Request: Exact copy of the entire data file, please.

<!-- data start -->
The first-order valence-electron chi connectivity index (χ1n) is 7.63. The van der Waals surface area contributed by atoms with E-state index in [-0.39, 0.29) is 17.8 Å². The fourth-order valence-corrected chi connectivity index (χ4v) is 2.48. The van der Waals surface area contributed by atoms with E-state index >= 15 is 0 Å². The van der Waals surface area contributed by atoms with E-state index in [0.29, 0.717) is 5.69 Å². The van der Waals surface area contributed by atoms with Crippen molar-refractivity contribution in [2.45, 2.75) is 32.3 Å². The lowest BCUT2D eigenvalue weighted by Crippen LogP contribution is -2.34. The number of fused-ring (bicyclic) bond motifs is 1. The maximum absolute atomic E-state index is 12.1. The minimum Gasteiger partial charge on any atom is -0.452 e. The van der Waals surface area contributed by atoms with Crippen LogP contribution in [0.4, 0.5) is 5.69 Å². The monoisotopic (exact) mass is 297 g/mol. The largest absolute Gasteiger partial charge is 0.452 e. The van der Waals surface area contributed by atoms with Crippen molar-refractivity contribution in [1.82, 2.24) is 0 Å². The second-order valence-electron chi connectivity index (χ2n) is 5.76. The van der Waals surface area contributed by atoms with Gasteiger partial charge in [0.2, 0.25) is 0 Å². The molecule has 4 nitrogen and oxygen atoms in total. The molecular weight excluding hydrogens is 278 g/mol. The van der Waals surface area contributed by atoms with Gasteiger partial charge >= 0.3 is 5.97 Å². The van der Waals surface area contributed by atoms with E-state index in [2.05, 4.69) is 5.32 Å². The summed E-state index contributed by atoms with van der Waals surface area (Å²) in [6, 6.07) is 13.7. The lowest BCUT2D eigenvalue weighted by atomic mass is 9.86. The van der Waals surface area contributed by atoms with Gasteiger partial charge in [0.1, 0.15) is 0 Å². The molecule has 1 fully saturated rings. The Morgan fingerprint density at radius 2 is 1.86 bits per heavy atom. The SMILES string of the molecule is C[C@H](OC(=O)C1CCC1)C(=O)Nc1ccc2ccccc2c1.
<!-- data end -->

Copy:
The first-order valence-electron chi connectivity index (χ1n) is 7.63. The van der Waals surface area contributed by atoms with E-state index in [-0.39, 0.29) is 17.8 Å². The fourth-order valence-corrected chi connectivity index (χ4v) is 2.48. The van der Waals surface area contributed by atoms with E-state index >= 15 is 0 Å². The van der Waals surface area contributed by atoms with E-state index in [0.29, 0.717) is 5.69 Å². The van der Waals surface area contributed by atoms with Crippen molar-refractivity contribution in [2.45, 2.75) is 32.3 Å². The lowest BCUT2D eigenvalue weighted by Crippen LogP contribution is -2.34. The number of fused-ring (bicyclic) bond motifs is 1. The maximum absolute atomic E-state index is 12.1. The minimum Gasteiger partial charge on any atom is -0.452 e. The van der Waals surface area contributed by atoms with Crippen LogP contribution in [0.4, 0.5) is 5.69 Å². The monoisotopic (exact) mass is 297 g/mol. The largest absolute Gasteiger partial charge is 0.452 e. The van der Waals surface area contributed by atoms with Crippen molar-refractivity contribution in [1.82, 2.24) is 0 Å². The second-order valence-electron chi connectivity index (χ2n) is 5.76. The van der Waals surface area contributed by atoms with Gasteiger partial charge in [0.2, 0.25) is 0 Å². The molecule has 4 nitrogen and oxygen atoms in total. The molecular weight excluding hydrogens is 278 g/mol. The van der Waals surface area contributed by atoms with Gasteiger partial charge >= 0.3 is 5.97 Å². The van der Waals surface area contributed by atoms with E-state index in [2.05, 4.69) is 5.32 Å². The summed E-state index contributed by atoms with van der Waals surface area (Å²) in [6, 6.07) is 13.7. The lowest BCUT2D eigenvalue weighted by atomic mass is 9.86. The van der Waals surface area contributed by atoms with Gasteiger partial charge in [0.1, 0.15) is 0 Å². The molecule has 1 fully saturated rings. The Morgan fingerprint density at radius 2 is 1.86 bits per heavy atom. The SMILES string of the molecule is C[C@H](OC(=O)C1CCC1)C(=O)Nc1ccc2ccccc2c1.